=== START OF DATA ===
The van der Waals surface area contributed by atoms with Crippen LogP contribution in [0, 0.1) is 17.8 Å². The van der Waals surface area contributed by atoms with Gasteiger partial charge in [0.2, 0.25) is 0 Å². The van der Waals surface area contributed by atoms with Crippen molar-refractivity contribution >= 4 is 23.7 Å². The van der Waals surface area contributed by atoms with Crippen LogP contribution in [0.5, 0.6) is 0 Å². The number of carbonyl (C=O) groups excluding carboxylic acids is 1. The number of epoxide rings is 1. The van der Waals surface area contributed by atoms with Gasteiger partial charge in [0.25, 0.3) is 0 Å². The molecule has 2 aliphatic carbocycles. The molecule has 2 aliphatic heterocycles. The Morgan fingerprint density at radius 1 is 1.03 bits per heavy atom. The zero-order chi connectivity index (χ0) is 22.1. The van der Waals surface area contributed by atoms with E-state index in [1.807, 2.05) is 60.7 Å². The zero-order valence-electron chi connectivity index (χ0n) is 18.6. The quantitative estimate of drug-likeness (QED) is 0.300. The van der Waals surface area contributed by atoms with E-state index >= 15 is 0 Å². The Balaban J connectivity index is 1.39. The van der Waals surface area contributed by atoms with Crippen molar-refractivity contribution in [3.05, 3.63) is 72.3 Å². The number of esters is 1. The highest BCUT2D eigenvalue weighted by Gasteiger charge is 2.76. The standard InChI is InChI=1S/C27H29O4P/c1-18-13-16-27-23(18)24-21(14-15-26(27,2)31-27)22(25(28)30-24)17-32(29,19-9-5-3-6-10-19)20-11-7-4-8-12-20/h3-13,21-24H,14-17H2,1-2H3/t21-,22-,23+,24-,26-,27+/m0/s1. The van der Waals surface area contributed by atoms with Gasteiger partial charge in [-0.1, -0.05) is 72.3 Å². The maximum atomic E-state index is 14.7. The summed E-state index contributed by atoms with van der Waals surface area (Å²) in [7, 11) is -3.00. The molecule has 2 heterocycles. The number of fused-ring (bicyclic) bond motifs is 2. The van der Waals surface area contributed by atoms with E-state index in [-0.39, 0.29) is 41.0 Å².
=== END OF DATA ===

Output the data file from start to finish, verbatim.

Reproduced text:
The van der Waals surface area contributed by atoms with Crippen LogP contribution in [0, 0.1) is 17.8 Å². The van der Waals surface area contributed by atoms with Gasteiger partial charge in [0.2, 0.25) is 0 Å². The van der Waals surface area contributed by atoms with Crippen molar-refractivity contribution >= 4 is 23.7 Å². The van der Waals surface area contributed by atoms with Crippen LogP contribution in [0.5, 0.6) is 0 Å². The number of carbonyl (C=O) groups excluding carboxylic acids is 1. The number of epoxide rings is 1. The van der Waals surface area contributed by atoms with Gasteiger partial charge in [0.25, 0.3) is 0 Å². The molecule has 2 aliphatic carbocycles. The molecule has 2 aliphatic heterocycles. The Morgan fingerprint density at radius 1 is 1.03 bits per heavy atom. The zero-order chi connectivity index (χ0) is 22.1. The van der Waals surface area contributed by atoms with E-state index in [1.807, 2.05) is 60.7 Å². The zero-order valence-electron chi connectivity index (χ0n) is 18.6. The quantitative estimate of drug-likeness (QED) is 0.300. The van der Waals surface area contributed by atoms with E-state index >= 15 is 0 Å². The Balaban J connectivity index is 1.39. The van der Waals surface area contributed by atoms with Crippen molar-refractivity contribution in [3.05, 3.63) is 72.3 Å². The number of esters is 1. The highest BCUT2D eigenvalue weighted by Gasteiger charge is 2.76. The standard InChI is InChI=1S/C27H29O4P/c1-18-13-16-27-23(18)24-21(14-15-26(27,2)31-27)22(25(28)30-24)17-32(29,19-9-5-3-6-10-19)20-11-7-4-8-12-20/h3-13,21-24H,14-17H2,1-2H3/t21-,22-,23+,24-,26-,27+/m0/s1. The van der Waals surface area contributed by atoms with Gasteiger partial charge in [-0.1, -0.05) is 72.3 Å². The maximum atomic E-state index is 14.7. The summed E-state index contributed by atoms with van der Waals surface area (Å²) in [7, 11) is -3.00. The molecule has 2 heterocycles. The number of fused-ring (bicyclic) bond motifs is 2. The van der Waals surface area contributed by atoms with E-state index in [-0.39, 0.29) is 41.0 Å².